Monday, June 11, 2012

40% of All Titles Were Mysteries

David Bordwell has an interesting post, I Love a Mystery: Extra-credit reading, that has the following:
Contrary to what historians imply, the puzzle novel with a brilliant sleuth was far from defunct. Christie’s Poirot and Sayers’ Wimsey retained their fame into the 1940s, significantly outselling Hammett and Chandler. Ellery Queen’s novels are not read much today, so it’s hard to imagine a time when over a million copies of them were in print. More generally, the public’s appetite for mystery novels and radio plays was intense. In 1940, 40 % of all titles published were mysteries, and in 1945, an average four radio shows devoted to mystery were broadcast every day, each drawing about ten million listeners.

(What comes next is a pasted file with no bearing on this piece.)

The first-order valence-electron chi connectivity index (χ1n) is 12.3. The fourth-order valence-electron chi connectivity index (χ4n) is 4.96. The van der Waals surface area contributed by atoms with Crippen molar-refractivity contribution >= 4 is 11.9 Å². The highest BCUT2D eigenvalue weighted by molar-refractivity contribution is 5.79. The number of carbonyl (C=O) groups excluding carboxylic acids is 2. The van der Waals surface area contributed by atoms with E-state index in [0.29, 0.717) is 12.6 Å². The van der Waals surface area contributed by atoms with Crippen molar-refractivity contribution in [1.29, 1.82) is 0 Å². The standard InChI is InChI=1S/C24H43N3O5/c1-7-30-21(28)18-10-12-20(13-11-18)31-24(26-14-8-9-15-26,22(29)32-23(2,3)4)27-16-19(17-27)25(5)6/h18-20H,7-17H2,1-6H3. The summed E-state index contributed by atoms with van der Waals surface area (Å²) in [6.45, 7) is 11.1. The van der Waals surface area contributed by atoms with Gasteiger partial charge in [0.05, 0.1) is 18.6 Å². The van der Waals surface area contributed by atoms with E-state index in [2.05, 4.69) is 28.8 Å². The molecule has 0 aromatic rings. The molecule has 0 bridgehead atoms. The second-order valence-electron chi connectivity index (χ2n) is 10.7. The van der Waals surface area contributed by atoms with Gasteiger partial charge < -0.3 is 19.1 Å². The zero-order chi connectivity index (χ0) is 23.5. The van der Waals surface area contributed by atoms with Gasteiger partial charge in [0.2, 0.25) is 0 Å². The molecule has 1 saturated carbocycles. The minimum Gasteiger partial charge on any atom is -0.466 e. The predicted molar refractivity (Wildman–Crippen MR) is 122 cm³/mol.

I find that figure stunning.

Though he lists sources at the end, Bordwell doesn't indicate which of them contained that figure. I'd be curious to know how it was arrived at. It would be remarkable if it were 40% of all fiction titles, but 40% of all titles without qualification? I don't know what to make of that. How many titles were published, and who read them? What was the ecology of entertainment like at the time?

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